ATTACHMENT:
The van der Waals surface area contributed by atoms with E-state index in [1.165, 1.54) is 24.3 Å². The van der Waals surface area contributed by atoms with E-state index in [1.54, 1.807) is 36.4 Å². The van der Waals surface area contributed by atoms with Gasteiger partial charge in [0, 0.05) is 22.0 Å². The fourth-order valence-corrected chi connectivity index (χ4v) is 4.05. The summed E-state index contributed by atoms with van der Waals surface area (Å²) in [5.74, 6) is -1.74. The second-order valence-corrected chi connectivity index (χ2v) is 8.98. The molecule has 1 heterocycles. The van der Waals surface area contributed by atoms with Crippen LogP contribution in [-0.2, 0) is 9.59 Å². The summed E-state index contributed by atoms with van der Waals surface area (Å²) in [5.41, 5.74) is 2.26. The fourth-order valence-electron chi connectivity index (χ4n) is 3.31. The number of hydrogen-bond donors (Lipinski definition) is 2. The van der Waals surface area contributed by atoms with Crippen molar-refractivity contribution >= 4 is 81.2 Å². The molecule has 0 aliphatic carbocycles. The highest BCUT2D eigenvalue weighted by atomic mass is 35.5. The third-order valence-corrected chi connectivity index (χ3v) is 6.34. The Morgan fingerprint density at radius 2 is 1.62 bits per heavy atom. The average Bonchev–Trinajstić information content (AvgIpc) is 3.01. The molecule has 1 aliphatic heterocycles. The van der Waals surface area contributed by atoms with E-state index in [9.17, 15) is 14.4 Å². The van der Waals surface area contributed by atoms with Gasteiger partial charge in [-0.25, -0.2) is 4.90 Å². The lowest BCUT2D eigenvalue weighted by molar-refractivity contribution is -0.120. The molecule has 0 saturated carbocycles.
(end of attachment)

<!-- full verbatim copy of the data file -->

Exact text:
The van der Waals surface area contributed by atoms with E-state index in [1.165, 1.54) is 24.3 Å². The van der Waals surface area contributed by atoms with E-state index in [1.54, 1.807) is 36.4 Å². The van der Waals surface area contributed by atoms with Gasteiger partial charge in [0, 0.05) is 22.0 Å². The fourth-order valence-corrected chi connectivity index (χ4v) is 4.05. The summed E-state index contributed by atoms with van der Waals surface area (Å²) in [5.74, 6) is -1.74. The second-order valence-corrected chi connectivity index (χ2v) is 8.98. The molecule has 1 heterocycles. The van der Waals surface area contributed by atoms with Crippen LogP contribution in [-0.2, 0) is 9.59 Å². The summed E-state index contributed by atoms with van der Waals surface area (Å²) in [5.41, 5.74) is 2.26. The fourth-order valence-electron chi connectivity index (χ4n) is 3.31. The number of hydrogen-bond donors (Lipinski definition) is 2. The van der Waals surface area contributed by atoms with Crippen molar-refractivity contribution >= 4 is 81.2 Å². The molecule has 0 aliphatic carbocycles. The highest BCUT2D eigenvalue weighted by atomic mass is 35.5. The third-order valence-corrected chi connectivity index (χ3v) is 6.34. The Morgan fingerprint density at radius 2 is 1.62 bits per heavy atom. The average Bonchev–Trinajstić information content (AvgIpc) is 3.01. The molecule has 1 aliphatic heterocycles. The van der Waals surface area contributed by atoms with E-state index in [9.17, 15) is 14.4 Å². The van der Waals surface area contributed by atoms with Gasteiger partial charge in [-0.25, -0.2) is 4.90 Å². The lowest BCUT2D eigenvalue weighted by molar-refractivity contribution is -0.120. The molecule has 0 saturated carbocycles.